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Effectiveness of helmets and the culture of fear

Posted Dec 10 2010 10:09am

Last weeks, Copenhagenize author Mikael Colville-Andersen gave a brilliant speech at the TEDx Copenhagen conference about the effect our culture of fear has on reducing bicycle use. He takes on several assumptions about the protective quality of helmets and our curious exemption of automobiles, the leading cause of accidental death in the Western world, from the societal fear machine.

Colville-Andersen relays some shocking details about how little an impact helmets are designed to protect us from and the negative effect requiring helmet use has on bicycle usage. Helmets are tested at an impact equivalent to pedestrians yet we have seen no campaign to helmet all those walking down our streets. ( Others have found an interesting statistical increase in likelihood of crashes with helmet use. ) In the second half of the speech, Colville-Andersen does a great job of pointing out how dangerous cars are compared to bike yet there seems to be an obsession with pointing out all the dangers of cycling while ignoring the culprit of so much more carnage. In places where the campaign to “improve safety” with helmets is strongest, bicycle usage went down. This was true even in Copenhagen when they attempted a similar campaign.

Most in the bike industry embrace bike helmets if for no other reason than it’s another high margin accessory to sell with the relatively low margin bicycle. Certainly accessories and service are what keep your local bike shop in business, but one wonders if all the focus on helmets isn’t helping the profits on a smaller and smaller pie while losing sight of the potential for growth of the market overall.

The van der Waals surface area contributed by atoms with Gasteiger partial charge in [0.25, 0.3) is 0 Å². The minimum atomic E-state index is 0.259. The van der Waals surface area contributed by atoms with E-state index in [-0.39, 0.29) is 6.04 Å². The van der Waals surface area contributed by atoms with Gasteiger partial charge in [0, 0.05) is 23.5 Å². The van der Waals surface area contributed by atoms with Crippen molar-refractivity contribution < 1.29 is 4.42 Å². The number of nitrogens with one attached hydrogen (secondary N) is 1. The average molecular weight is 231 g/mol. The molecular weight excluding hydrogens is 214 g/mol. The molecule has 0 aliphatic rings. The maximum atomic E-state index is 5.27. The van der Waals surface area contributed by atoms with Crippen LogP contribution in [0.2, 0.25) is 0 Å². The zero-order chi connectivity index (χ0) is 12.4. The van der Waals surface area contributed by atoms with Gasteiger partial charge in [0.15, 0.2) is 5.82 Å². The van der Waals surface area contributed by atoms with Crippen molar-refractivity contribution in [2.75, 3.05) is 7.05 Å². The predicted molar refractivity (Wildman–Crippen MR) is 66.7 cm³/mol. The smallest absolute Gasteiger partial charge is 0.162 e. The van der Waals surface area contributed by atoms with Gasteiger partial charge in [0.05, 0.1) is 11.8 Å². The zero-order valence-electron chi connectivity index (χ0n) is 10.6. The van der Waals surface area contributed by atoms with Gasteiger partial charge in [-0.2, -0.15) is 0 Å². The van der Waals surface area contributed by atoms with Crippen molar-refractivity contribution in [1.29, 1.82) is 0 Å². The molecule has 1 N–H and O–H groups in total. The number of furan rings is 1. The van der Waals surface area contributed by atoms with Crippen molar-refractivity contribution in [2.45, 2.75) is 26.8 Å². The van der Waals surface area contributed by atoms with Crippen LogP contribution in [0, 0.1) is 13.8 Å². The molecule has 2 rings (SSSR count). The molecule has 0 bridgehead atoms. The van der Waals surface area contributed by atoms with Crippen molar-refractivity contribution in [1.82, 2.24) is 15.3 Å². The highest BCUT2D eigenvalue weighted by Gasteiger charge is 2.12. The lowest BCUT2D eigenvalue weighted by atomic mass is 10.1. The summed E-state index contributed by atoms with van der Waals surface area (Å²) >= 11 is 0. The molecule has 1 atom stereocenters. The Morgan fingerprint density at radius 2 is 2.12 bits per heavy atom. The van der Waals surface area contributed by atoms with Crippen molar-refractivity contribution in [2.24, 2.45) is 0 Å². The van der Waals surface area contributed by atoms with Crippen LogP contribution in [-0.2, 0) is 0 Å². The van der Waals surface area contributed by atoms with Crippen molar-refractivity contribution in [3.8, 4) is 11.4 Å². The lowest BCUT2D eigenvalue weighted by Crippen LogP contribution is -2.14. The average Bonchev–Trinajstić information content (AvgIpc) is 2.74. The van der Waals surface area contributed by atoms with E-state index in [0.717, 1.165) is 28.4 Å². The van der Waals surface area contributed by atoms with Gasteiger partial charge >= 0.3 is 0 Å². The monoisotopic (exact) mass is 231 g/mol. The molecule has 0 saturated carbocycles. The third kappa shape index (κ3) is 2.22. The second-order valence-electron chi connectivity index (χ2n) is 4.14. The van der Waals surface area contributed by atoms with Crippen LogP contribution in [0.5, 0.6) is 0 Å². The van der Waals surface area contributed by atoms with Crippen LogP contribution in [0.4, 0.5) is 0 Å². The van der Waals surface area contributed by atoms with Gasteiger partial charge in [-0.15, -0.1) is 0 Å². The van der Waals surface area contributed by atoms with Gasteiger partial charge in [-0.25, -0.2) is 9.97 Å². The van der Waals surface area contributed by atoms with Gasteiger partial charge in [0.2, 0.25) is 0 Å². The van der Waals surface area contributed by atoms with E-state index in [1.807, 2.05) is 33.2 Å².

The bikes companies themselves haven’t helped either by letting their lawyers run wild with warnings. I don’t know if you have looked at a new production bike lately, but it has more warnings than a pack of cigarettes. This is for a product that is statistically less dangerous than automobiles, and if used properly will extend your life. How often would you want to use your car if you had to look at a warning label every day that said: “Automobile accidents are the leading cause of accidental injury and death. Use of this vehicle increases your likelihood of severe injuries, long term disability, and immediate death”? I don’t see any auto industry advocacy groups lobbying for such labels on their product, yet the industry seems to be shooting itself in the foot.

The safety labels and bike advocacy reinforce the predominate barrier most non-bicycle riders have to taking up cycling: fear about safety. These things remind people that cycling is dangerous, extreme, and requires special equipment. Not the sort of thing you want to communicate if you are trying to get people to use the bike to ride to the corner store, around the park with the kids, or to neighborhood coffee shop.

In a bizarre twist, the bike industry and many advocates are actively campaigning for something that’s net effect reduces use. How much longer will we send mixed messages about bicycles?

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